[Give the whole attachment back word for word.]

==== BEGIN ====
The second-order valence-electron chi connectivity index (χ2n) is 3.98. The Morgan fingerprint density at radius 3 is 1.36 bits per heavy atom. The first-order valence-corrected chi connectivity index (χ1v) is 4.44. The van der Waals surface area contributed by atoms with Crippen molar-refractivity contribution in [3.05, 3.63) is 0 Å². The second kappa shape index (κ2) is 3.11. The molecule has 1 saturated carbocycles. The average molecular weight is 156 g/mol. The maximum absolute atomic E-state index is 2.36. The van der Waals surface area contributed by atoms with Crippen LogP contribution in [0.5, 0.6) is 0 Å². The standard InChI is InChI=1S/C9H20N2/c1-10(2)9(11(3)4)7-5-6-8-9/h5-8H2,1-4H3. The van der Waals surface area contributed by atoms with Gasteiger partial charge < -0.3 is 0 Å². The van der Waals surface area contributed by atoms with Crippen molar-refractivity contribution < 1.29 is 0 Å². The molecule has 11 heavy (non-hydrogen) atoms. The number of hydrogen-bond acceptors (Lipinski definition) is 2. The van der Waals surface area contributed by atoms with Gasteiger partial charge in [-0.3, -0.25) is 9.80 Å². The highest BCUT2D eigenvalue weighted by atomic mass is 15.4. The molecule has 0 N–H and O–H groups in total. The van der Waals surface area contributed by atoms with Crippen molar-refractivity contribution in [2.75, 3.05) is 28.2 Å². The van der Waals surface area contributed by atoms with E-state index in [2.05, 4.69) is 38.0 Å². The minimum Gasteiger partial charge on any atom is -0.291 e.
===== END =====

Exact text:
The second-order valence-electron chi connectivity index (χ2n) is 3.98. The Morgan fingerprint density at radius 3 is 1.36 bits per heavy atom. The first-order valence-corrected chi connectivity index (χ1v) is 4.44. The van der Waals surface area contributed by atoms with Crippen molar-refractivity contribution in [3.05, 3.63) is 0 Å². The second kappa shape index (κ2) is 3.11. The molecule has 1 saturated carbocycles. The average molecular weight is 156 g/mol. The maximum absolute atomic E-state index is 2.36. The van der Waals surface area contributed by atoms with Crippen LogP contribution in [0.5, 0.6) is 0 Å². The standard InChI is InChI=1S/C9H20N2/c1-10(2)9(11(3)4)7-5-6-8-9/h5-8H2,1-4H3. The van der Waals surface area contributed by atoms with Gasteiger partial charge < -0.3 is 0 Å². The van der Waals surface area contributed by atoms with Crippen molar-refractivity contribution < 1.29 is 0 Å². The molecule has 11 heavy (non-hydrogen) atoms. The number of hydrogen-bond acceptors (Lipinski definition) is 2. The van der Waals surface area contributed by atoms with Gasteiger partial charge in [-0.3, -0.25) is 9.80 Å². The highest BCUT2D eigenvalue weighted by atomic mass is 15.4. The molecule has 0 N–H and O–H groups in total. The van der Waals surface area contributed by atoms with Crippen molar-refractivity contribution in [2.75, 3.05) is 28.2 Å². The van der Waals surface area contributed by atoms with E-state index in [2.05, 4.69) is 38.0 Å². The minimum Gasteiger partial charge on any atom is -0.291 e.